covering that his legs were not arms. I have no doubt he shaves himself, for, contrary to the prevailing custom amongst artists,

"His chin, new reaped, Showed like a stubble field at harvesthome;"

a light mustache being the only evidence of beard that was allowed to remain on an intelligent, pensive, and rather handsome face.

My day at Antwerp ended in the comfortable Hôtelrie of Saint Antoine, to whose courtyard I was welcomed by the gambols of three

little white Spitz dogs who might have known that their grandmamma, little Madame Blanche, used to coax me, years ago, out of the greater portion of the sugar which was des tined for my café noir, and who were quite ready to pay me the same disinterested attention themselves. As I sat in the old courtyard and watched the smoke of my cigar curling up amongst the leaves of the orange-trees, I determined to ask the readers of Maga to sympathise with the pleasure I had enjoyed during my day in Antwerp. PEREGRINE.


NOBLE in presence, though a cloud of grief
Hung shadowy-dark upon his brows; all else
Redundant with warm youth; his radiant locks
Fair as a girl's, when stealing shades embrown
The wavy yellow, and the fine glint of gold,
Like fire-dust, sparkles in her sunlit hair;
The while, from underneath his brooding brows,
Flashed eager expectation, mixed with pain,
And wonder, and delight—a surging sea,
Phaethon, by the Sun's great portals stood.
There paused he, for a while incredulous
Of that huge architecture piled by gods;
For such to earthly houses seemed that pile,
As field or forest, when a bird escapes,
To the one room which was his world.
He clomb the mighty threshold, and right on,
Through court, and vestibule, and shining hall,
And many a sweep of golden gallery

Fared, as men walk an unfamiliar road

But soon

In dreams, not doubting-till he reached the King.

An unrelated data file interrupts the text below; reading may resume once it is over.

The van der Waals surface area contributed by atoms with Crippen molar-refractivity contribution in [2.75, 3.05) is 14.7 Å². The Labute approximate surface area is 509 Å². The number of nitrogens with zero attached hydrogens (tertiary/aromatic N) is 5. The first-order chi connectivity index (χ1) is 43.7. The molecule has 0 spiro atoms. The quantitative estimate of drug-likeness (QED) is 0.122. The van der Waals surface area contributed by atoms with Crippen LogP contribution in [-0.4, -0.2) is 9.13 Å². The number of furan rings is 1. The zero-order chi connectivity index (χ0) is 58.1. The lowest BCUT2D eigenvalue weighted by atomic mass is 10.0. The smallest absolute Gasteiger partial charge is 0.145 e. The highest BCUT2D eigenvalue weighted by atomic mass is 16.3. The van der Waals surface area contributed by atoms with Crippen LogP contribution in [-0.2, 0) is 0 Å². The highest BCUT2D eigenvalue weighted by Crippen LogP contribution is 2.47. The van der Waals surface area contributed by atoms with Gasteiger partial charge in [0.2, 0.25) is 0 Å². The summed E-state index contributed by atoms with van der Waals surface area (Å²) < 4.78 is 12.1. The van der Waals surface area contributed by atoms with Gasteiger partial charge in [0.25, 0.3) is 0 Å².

Him found he throned beneath a mimic sky
Cerulean, tricked with beaded adamant
For stars, and here and there ethereal steam
Curled into cloud, or, what than snowy cloud
Is fairer, of the ambrosial mists that move
In the god-haunted regions far from earth.
There, in mid choir, the orb of Artemis,
Lamp of the night, hung silvern, like that moon
Watched through her tears by a deserted maid
All night, who never tires of watching it,
But feigns a friendliness in that cold eye,
That only feeling heart in all the world.
Such, and so beautiful in form and face,
Most lustrous of her starry satellites,

Shone the soft image of the lunar queen ;
Who there and then had vanquished Phaethon
With passion, but that his enraptured eyes
Clung to the amber daïs, and to him
The sun-god, throned upon a lucent chair
Of ivory, compact with studs of gold,

Most wondrous; and beneath his raiment's hem
Peered a rich work of pearl and chrysolith,
Fit entertainment for the feet of gods,
But all how void and bare to him that sat
In night-imaginations, clothed with calm
Unutterable, through all his ample heart.
Sated with office and the fiery cares
That haunted his day-labour. For, indeed,
Couched in those large and melancholy eyes,
Brooded an awful emphasis of rest;

That tranquil self-perfection, without pain,
Which, in their far-off musings, mortal men,
Though eloquently nurtured, find no name
To intimate, not even in sacred verse.
So that, in sense and soul preoccupied
With state thus grand, the child of Clymene